commercials. He was in one for Fruit of the Loom underwear - he played a leaf. If he wasn't an
actor Abraham says he would have been a valet parking attendant - "a previous career in which I
excelled." Fortunately for Stewart and Star Trek fans, Abraham never gave up acting.
Also on board Insurrection is two time Tony Award winner Donna Murphy is Anij, a
300 year old ageless beauty. She has a close encounter of the personal kind with Picard.
Next Generation regular Brent Spiner returns as the android Data. The personable Brent
Spiner looked more like a handsome human being, abet a wind blown one, as he attempted to
enter the hotel.
Fans and the press tried to get him to divulge details of the movie's
"I don't want to spoil it for anyone," pleaded the actor who recently starred in the wonderful
Broadway revival of 1776.
Brent Spiner in 1776
Marina Sirtis who reprises her role as Deanna Troi, the tactile ship's counselor, braved the cold
night air in a beautiful gown. She kept refusing to cover up explaining, "I'm just stupid and vain. I
want to wear my best dress without a coat."
Gates McFaden who plays Dr. Beverly Crusher and her co-star Michael Dorn, who plays Lt.
Cmdr. Worf, kept warm by dancing down the red carpet.
Jonathan Frakes, who plays Commander Riker, directed Insurrection.
Stewart arrived in Las Vegas in good spirits. "I thought I was here to play blackjack," he quipped.
After the screening Stewart kidded, "I thought I might go to Caesars (Palace) in my captain's
uniform - something low-key and anonymous."
What the celebrities did after the world premiere was beam themselves towards the Star Trek
Experience at the Hilton Hotel where a post movie bash lasted until the wee hours.
At the above mentioned four day Cine Vegas Film Festival several documentaries were screened
including Stripped and Teased: Tales of Las Vegas Women by Amie Williams.
The movie maker was inspired to make the documentary thinking that strippers and prostitutes
were unhappy and exploited. Williams was appalled at billboards that feature women's breasts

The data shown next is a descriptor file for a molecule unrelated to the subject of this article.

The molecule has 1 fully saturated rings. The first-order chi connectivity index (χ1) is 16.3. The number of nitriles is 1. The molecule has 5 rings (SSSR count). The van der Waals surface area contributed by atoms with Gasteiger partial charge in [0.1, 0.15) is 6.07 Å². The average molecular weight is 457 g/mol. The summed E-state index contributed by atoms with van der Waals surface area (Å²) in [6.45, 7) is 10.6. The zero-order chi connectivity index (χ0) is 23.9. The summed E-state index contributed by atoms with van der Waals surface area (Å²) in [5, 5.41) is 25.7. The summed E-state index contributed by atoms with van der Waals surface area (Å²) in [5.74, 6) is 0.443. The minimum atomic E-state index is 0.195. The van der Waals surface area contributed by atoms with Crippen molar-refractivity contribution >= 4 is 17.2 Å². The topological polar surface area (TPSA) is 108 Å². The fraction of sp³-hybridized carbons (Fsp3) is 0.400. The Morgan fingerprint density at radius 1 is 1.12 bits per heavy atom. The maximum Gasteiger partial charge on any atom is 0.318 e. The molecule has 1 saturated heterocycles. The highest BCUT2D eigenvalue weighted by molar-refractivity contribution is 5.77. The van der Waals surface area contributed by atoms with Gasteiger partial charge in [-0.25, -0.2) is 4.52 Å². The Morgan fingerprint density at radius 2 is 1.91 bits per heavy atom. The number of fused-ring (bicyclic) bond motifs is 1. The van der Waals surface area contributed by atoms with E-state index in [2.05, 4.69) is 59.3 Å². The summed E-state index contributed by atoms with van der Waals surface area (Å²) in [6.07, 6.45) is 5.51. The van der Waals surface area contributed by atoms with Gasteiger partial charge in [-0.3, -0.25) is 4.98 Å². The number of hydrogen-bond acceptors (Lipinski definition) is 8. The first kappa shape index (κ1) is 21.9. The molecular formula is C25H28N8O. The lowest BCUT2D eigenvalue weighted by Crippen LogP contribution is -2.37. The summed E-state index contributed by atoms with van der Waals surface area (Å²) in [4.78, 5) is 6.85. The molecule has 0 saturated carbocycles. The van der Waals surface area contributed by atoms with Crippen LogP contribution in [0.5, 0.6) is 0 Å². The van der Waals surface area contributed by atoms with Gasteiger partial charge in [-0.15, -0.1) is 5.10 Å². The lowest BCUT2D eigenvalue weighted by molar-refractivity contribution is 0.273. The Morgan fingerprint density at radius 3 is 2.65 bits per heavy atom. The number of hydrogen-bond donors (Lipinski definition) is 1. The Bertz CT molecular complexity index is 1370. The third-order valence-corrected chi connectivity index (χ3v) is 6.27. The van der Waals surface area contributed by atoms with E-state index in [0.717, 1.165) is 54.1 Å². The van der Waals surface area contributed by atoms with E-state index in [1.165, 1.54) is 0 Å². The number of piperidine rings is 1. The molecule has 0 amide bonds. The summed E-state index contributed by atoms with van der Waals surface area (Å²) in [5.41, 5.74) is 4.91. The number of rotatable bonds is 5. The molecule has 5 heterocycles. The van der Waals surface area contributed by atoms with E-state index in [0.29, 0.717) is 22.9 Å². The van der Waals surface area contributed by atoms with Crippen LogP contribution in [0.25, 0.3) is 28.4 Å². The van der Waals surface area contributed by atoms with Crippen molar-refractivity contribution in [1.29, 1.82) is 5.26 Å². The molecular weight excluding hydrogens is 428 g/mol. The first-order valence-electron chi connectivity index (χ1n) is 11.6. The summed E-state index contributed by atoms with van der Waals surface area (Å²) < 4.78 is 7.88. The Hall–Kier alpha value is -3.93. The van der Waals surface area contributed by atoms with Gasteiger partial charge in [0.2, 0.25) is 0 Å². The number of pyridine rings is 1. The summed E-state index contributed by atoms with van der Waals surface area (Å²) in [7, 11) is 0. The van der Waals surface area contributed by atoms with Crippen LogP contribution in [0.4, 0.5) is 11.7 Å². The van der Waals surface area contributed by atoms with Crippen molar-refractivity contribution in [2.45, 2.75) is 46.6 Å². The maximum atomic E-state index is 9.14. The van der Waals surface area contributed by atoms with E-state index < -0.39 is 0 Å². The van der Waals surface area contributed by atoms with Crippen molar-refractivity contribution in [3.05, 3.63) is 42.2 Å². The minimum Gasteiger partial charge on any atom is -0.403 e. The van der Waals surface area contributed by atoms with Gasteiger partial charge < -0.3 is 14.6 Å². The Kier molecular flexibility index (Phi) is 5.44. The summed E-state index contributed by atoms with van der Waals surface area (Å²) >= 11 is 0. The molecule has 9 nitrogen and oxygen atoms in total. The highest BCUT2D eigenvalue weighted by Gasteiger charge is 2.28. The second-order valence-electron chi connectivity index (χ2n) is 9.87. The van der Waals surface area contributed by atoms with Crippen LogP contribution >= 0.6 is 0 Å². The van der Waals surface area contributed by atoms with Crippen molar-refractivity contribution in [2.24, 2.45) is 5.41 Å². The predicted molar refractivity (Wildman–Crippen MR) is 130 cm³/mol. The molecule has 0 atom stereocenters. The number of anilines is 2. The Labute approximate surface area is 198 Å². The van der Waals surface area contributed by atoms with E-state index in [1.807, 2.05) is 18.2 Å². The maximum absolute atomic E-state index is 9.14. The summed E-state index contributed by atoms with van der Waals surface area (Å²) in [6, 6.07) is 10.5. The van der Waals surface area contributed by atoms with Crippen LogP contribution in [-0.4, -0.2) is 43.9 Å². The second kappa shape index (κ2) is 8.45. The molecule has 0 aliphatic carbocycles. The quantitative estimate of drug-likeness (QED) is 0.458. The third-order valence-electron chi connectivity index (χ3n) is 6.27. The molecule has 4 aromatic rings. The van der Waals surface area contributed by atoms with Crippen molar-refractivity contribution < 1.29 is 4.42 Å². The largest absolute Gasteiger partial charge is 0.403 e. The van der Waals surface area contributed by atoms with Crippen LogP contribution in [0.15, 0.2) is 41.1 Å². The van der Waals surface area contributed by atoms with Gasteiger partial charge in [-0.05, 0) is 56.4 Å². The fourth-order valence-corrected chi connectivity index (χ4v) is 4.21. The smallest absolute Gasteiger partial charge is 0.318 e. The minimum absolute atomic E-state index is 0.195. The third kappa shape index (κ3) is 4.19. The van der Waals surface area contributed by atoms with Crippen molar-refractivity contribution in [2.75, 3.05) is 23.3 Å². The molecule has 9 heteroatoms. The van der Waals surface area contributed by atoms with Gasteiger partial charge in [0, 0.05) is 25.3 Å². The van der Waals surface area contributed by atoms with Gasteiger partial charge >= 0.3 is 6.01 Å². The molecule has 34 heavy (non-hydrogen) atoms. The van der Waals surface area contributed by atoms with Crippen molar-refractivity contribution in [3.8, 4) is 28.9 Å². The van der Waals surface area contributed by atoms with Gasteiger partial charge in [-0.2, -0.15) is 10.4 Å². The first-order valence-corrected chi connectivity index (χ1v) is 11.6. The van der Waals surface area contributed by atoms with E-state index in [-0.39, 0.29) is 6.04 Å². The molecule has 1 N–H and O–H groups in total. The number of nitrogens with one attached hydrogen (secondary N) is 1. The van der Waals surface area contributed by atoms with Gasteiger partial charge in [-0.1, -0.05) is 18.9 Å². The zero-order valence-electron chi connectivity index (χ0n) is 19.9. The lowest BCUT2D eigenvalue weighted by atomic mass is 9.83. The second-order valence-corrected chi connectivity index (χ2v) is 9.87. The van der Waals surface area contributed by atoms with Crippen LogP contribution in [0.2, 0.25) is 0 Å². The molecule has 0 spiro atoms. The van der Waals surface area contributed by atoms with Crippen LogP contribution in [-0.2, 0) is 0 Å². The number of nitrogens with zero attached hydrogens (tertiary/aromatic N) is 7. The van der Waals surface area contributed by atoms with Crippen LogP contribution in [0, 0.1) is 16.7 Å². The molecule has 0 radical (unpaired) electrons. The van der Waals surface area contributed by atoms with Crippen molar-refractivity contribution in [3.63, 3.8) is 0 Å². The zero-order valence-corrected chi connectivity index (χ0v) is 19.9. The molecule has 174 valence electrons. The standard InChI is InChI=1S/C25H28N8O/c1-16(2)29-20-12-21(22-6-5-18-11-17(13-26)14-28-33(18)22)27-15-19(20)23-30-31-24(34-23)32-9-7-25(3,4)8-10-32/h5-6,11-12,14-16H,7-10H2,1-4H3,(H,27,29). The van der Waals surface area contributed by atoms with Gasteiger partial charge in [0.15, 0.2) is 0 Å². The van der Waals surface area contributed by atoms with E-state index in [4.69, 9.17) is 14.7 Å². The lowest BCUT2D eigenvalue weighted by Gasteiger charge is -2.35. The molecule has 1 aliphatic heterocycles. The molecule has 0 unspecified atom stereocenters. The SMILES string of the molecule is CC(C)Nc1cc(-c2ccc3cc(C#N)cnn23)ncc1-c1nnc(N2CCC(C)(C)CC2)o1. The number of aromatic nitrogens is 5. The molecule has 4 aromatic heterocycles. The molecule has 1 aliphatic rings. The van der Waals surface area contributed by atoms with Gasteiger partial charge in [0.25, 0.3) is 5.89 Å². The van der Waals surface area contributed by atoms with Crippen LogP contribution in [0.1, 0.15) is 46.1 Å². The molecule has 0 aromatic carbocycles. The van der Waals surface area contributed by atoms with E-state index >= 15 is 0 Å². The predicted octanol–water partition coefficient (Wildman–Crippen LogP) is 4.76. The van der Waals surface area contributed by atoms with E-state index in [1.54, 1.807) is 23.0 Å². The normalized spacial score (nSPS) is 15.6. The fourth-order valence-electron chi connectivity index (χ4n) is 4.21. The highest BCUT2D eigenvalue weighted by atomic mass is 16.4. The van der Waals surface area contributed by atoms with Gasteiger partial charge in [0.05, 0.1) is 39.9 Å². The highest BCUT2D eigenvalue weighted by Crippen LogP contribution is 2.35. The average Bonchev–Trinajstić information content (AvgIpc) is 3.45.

and statues of showgirl backsides. She entered the film project assuming that the women who take
it off for pay were unhappy and exploited.
In her Stripped and Teased film she showcased nine real Las Vegas women - from a
casino executive to a Culinary union striker - counter the stereotypes in the Las Vegas premiere
of this documentary.
In making the film Williams discovered that the strippers and prostitutes she encountered in the
research and production of her creative effort were happy, high paid and exercised power.
While many may not agree with her conclusion, Williams came away from the project with an
enlightened perspective - that the women who take it off at the sight of a dollar sign possess an
enormous amount of power over other people and are well paid. They also appeared to be
Williams serves as CineVegas' programming vice president and introduced the 1998 festival's
Madonna, who has previously attended the awards, cancelled a week before this year's event.
Garth Brooks received the call asking him to fill her shoes. Instead, he filled out a trapeze harness.
"The scariest part was the very opening where you had to step off the catwalk into space. All you
try to think about is - Keep your gut in," Brooks confessed. Neither accustomed to nor liking the
trapeze idea was Andy Dick of News Radio. "Did you see it twist up?" he nervously asked
reporters regarding the harness which knotted up, creating Andy's anguish.
Hanson, who had failed to show last year because of illness, appeared this year - got up close
working the crowd, reaching across the barriers to shake the hands of their fans and to sign
Shania Twain, who received the Female Artist of the Year Award, wore a dress with a train that kept twisting - to no avail her assistants kept untangling the yardage - Shania
kept tripping over the train, at one point, almost toppling to the ground.
Managing to stay balanced on her towering heels was Australian soap star turned pop singer
Natalie Imbruglia. The diminutive star explained her stiletto heels: "They make me look taller."
Mariah Carey, who received some negative backlash after she criticized her former husband and
current boss, Tommy Mottola in a Barbara Walters' interview, waxed philosophically; "It could
have been worse."
Nonchalant that Madonna was missing was Courtney Love who reflected on
the Material Mom's absence: "Now we won't have to worry about the fashion thing." If she isn't
best buds with Madonna, she developed an instant bond with Garth Brooks.
together backstage after the show.
As to her own daughter, whose father is the late Nirvana frontman Kurt Cobain following in her